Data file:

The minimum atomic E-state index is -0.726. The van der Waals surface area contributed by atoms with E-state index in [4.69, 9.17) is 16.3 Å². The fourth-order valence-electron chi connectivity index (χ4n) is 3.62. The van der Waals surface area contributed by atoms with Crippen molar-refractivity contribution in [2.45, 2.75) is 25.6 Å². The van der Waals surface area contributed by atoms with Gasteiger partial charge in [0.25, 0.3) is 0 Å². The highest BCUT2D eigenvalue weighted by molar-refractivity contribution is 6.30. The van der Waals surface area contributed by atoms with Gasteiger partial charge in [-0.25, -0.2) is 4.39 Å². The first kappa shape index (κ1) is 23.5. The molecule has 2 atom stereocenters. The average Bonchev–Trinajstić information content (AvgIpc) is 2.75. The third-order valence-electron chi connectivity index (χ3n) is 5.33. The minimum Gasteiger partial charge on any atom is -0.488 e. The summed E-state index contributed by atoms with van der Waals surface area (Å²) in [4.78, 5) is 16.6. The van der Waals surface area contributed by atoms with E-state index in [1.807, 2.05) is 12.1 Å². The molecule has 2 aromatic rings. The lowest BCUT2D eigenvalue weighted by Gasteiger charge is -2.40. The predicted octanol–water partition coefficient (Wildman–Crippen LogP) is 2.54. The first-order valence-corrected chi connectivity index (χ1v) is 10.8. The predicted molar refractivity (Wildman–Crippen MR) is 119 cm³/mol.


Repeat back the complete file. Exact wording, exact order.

The minimum atomic E-state index is -0.726. The van der Waals surface area contributed by atoms with E-state index in [4.69, 9.17) is 16.3 Å². The fourth-order valence-electron chi connectivity index (χ4n) is 3.62. The van der Waals surface area contributed by atoms with Crippen molar-refractivity contribution in [2.45, 2.75) is 25.6 Å². The van der Waals surface area contributed by atoms with Gasteiger partial charge in [0.25, 0.3) is 0 Å². The highest BCUT2D eigenvalue weighted by molar-refractivity contribution is 6.30. The van der Waals surface area contributed by atoms with Gasteiger partial charge in [-0.25, -0.2) is 4.39 Å². The first kappa shape index (κ1) is 23.5. The molecule has 2 atom stereocenters. The average Bonchev–Trinajstić information content (AvgIpc) is 2.75. The third-order valence-electron chi connectivity index (χ3n) is 5.33. The minimum Gasteiger partial charge on any atom is -0.488 e. The summed E-state index contributed by atoms with van der Waals surface area (Å²) in [4.78, 5) is 16.6. The van der Waals surface area contributed by atoms with E-state index in [1.807, 2.05) is 12.1 Å². The molecule has 2 aromatic rings. The lowest BCUT2D eigenvalue weighted by Gasteiger charge is -2.40. The predicted octanol–water partition coefficient (Wildman–Crippen LogP) is 2.54. The first-order valence-corrected chi connectivity index (χ1v) is 10.8. The predicted molar refractivity (Wildman–Crippen MR) is 119 cm³/mol.